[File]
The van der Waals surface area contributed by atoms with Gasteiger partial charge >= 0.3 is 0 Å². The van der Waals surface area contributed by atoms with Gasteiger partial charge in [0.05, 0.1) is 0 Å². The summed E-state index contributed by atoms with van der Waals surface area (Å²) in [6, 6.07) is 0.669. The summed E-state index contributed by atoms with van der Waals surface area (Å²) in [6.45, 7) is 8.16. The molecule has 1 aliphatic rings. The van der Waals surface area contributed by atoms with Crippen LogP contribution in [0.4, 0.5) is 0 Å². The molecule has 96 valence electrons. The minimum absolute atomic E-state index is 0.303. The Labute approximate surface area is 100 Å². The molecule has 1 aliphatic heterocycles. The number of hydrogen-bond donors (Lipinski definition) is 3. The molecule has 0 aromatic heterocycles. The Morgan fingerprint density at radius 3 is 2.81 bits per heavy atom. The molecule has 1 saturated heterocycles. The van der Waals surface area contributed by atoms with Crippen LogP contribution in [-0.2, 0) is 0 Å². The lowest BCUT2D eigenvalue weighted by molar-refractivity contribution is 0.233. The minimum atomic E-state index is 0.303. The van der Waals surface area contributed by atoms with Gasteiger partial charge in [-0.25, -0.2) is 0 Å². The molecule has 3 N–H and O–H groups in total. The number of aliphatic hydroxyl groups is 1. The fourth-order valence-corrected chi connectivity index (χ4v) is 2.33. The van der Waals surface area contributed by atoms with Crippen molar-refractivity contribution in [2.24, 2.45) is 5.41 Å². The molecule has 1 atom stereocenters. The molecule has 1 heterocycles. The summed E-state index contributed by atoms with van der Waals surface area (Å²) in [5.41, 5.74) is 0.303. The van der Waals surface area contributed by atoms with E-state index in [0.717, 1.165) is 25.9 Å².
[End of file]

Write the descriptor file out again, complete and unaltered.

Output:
The van der Waals surface area contributed by atoms with Gasteiger partial charge >= 0.3 is 0 Å². The van der Waals surface area contributed by atoms with Gasteiger partial charge in [0.05, 0.1) is 0 Å². The summed E-state index contributed by atoms with van der Waals surface area (Å²) in [6, 6.07) is 0.669. The summed E-state index contributed by atoms with van der Waals surface area (Å²) in [6.45, 7) is 8.16. The molecule has 1 aliphatic rings. The van der Waals surface area contributed by atoms with Crippen LogP contribution in [0.4, 0.5) is 0 Å². The molecule has 96 valence electrons. The minimum absolute atomic E-state index is 0.303. The Labute approximate surface area is 100 Å². The molecule has 1 aliphatic heterocycles. The number of hydrogen-bond donors (Lipinski definition) is 3. The molecule has 0 aromatic heterocycles. The Morgan fingerprint density at radius 3 is 2.81 bits per heavy atom. The molecule has 1 saturated heterocycles. The van der Waals surface area contributed by atoms with Crippen LogP contribution in [-0.2, 0) is 0 Å². The lowest BCUT2D eigenvalue weighted by molar-refractivity contribution is 0.233. The minimum atomic E-state index is 0.303. The van der Waals surface area contributed by atoms with Gasteiger partial charge in [-0.25, -0.2) is 0 Å². The molecule has 3 N–H and O–H groups in total. The number of aliphatic hydroxyl groups is 1. The fourth-order valence-corrected chi connectivity index (χ4v) is 2.33. The van der Waals surface area contributed by atoms with Crippen molar-refractivity contribution in [2.24, 2.45) is 5.41 Å². The molecule has 1 atom stereocenters. The molecule has 1 heterocycles. The summed E-state index contributed by atoms with van der Waals surface area (Å²) in [5.41, 5.74) is 0.303. The van der Waals surface area contributed by atoms with E-state index in [0.717, 1.165) is 25.9 Å².